Origin of Life, a ride at at the Science Exploration Hall in India (Photo - Biswarup Ganguly).

      Origin of Life, a ride at at the Science Exploration Hall in India (Photo – Biswarup Ganguly).

      I am learning how to respect my spirituality and how to plumb its depths. None of us has the one true belief; we are all equal in our spiritual longing and determined in our quests.

      By Thom Hawkins

      Every human is spiritual, the essence of love in community and connection to all life. We are separate in our searching yet connected by our loving.  Love gives us the power to transcend our separateness and act as one when we join together for a common purpose. In this very moment, all we have is love–our interconnection is established scientific fact, as is our separateness. Carl Sagan, the highly regarded astrophysicist, put it this way in 1997. “Science is not only compatible with spirituality; it is a profound source of spirituality.”

      I am an atheist who believes in something like God, something science has established as the interconnection of all things, something I experience as love. I consider myself a devout realist: what matters most is how things work.

      What keeps the cosmos humming along?  What is the nature of life?  Why am I here? I no longer have to speculate because ancient wisdom has been confirmed by advanced technology and research in quantum physics, astrophysics, astronomy, cosmology, genetics, paleontology, anthropology and evolutionary biology.

      These and many other physical sciences, as well as the social sciences, are telling us that everything is separate, yet interconnected and interdependent. Not by oneness, such as a god, but by the physical structures of life.

      When I accept this universal connection to all things and all creatures, I feel the highest form of love.  It’s the way I feel camping alone beside the Kelso dunes in the Mojave Desert or writing poetry with my two grandsons.  I evolved to be connected, and that means I evolved to be loved.

      I taught my son about the interdependence of all species.  When he was growing up we often spent time together in the wilderness.  Sitting around the campfire, just the two of us, he would ask, “If there is no god, what happens to us when we die?”  He had heard me say many times that this is all there is, so we’d better make the most of life.  “What you see is what you get.”  Sometimes we would howl into the night and the coyotes of Northern California’s Yolla Bolly Wilderness would answer.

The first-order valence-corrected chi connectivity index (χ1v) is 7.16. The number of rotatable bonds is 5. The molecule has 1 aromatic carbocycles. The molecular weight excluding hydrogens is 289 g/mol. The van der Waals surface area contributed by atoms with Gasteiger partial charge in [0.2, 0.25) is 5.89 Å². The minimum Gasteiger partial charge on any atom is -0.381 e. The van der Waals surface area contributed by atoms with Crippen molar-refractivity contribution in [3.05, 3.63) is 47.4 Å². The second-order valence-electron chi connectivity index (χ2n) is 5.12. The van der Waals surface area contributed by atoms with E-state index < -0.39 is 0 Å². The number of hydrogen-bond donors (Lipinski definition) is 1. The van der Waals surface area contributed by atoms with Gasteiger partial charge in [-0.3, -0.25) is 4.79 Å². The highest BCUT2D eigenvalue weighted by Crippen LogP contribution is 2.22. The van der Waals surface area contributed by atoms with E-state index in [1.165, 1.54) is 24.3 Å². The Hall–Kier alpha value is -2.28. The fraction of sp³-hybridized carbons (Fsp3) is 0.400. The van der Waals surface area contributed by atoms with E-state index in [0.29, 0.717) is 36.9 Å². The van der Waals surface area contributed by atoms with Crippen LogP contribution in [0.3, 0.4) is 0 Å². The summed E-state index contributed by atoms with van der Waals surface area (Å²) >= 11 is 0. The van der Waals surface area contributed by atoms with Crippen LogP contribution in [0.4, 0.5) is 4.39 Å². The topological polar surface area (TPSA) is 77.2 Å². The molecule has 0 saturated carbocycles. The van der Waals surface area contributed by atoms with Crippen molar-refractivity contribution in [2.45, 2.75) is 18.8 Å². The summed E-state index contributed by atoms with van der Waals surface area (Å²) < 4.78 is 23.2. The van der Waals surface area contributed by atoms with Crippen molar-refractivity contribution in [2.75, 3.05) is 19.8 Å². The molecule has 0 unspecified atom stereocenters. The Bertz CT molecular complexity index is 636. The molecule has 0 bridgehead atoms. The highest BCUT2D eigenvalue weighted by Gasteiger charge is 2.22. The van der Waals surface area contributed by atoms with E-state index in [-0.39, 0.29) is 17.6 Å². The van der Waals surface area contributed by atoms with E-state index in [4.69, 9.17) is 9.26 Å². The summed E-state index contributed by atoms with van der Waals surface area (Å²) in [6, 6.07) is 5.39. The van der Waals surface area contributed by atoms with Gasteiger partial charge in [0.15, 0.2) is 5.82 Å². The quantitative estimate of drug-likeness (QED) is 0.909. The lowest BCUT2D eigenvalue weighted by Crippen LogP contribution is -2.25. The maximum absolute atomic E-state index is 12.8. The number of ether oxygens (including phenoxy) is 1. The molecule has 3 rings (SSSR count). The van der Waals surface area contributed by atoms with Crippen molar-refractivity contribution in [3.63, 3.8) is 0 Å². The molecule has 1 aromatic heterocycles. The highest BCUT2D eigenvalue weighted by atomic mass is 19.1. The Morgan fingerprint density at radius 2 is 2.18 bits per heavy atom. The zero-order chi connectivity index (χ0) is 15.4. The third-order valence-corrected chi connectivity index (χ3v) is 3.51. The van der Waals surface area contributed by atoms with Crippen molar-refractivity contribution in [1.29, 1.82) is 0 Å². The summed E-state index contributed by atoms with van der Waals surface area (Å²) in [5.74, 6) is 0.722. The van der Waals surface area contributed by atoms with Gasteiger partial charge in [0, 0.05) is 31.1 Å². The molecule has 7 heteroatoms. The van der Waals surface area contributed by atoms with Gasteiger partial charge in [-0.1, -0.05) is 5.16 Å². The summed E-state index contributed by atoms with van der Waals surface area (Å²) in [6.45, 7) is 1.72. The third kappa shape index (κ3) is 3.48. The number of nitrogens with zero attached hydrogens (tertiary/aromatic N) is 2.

Stop speculating and enjoy the loving

      The cosmos, on the other hand, is indifferent.  It gives and takes life whenever it pleases–mostly it destroys.  It doesn’t care how much love we put out because we are insignificant in the grand scheme, the larger picture beyond our planet, the dance of creation and destruction, the mystery we are unable to fathom.

      One early spring, my son and I found a meandering stream deep in the Yolla Bolly.  A sunbeam warmed perfect round stones that fit in the palms of our hands and drove out the chill.  By the side of the stream we basked in the sun and entered another realm together.  I felt something greater than what I could see and touch.

      My conscious, rational, atheist self believes there is no god, but my sub-conscious, seeking self believes there is something that feels spiritual.  We evolved to have this sense of the spiritual, this connection.

      I have grown more at ease with not having all the answers.  I don’t have faith because that depends on a past I cannot change.  I don’t have hope because that’s the future I cannot know.  All I have is love in the here and now, confirmed by the scientific evidence of interconnection.  There will always be some mystery in the cosmic details, but science has shed light on many mysteries of life on this planet.  I can stop speculating and enjoy the loving.

      And when my grandsons ask, “What happens to us when we die?” I tell them, “Something wonderful. The love goes on. All the love we’ve given and received and the connection between all things and all creatures, these continue. We are always part of it.  Love never dies. Connection is eternal.

      > An earlier version of this essay was a national finalist nine years ago in the popular NPR “This I Believe” series that was heard from 2009 to 2014.

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      1. Cole says:

        Thank you. This is wonderfully beautiful.

      2. That Guy says:

        I stopped reading when I saw “I am an atheist who believes in something like God”

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